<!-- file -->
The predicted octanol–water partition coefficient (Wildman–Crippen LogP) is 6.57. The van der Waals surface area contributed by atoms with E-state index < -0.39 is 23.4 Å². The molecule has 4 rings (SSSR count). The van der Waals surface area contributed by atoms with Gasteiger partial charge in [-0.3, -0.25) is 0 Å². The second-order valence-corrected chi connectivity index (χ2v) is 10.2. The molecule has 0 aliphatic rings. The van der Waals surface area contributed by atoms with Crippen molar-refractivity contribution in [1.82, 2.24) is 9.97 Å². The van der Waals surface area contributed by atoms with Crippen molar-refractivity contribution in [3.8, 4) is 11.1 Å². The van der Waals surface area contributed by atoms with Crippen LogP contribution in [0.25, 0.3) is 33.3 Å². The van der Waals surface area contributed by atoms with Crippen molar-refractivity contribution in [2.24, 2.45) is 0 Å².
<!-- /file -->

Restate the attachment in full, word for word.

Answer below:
The predicted octanol–water partition coefficient (Wildman–Crippen LogP) is 6.57. The van der Waals surface area contributed by atoms with E-state index < -0.39 is 23.4 Å². The molecule has 4 rings (SSSR count). The van der Waals surface area contributed by atoms with Gasteiger partial charge in [-0.3, -0.25) is 0 Å². The second-order valence-corrected chi connectivity index (χ2v) is 10.2. The molecule has 0 aliphatic rings. The van der Waals surface area contributed by atoms with Crippen molar-refractivity contribution in [1.82, 2.24) is 9.97 Å². The van der Waals surface area contributed by atoms with Crippen molar-refractivity contribution in [3.8, 4) is 11.1 Å². The van der Waals surface area contributed by atoms with Crippen LogP contribution in [0.25, 0.3) is 33.3 Å². The van der Waals surface area contributed by atoms with Crippen molar-refractivity contribution in [2.24, 2.45) is 0 Å².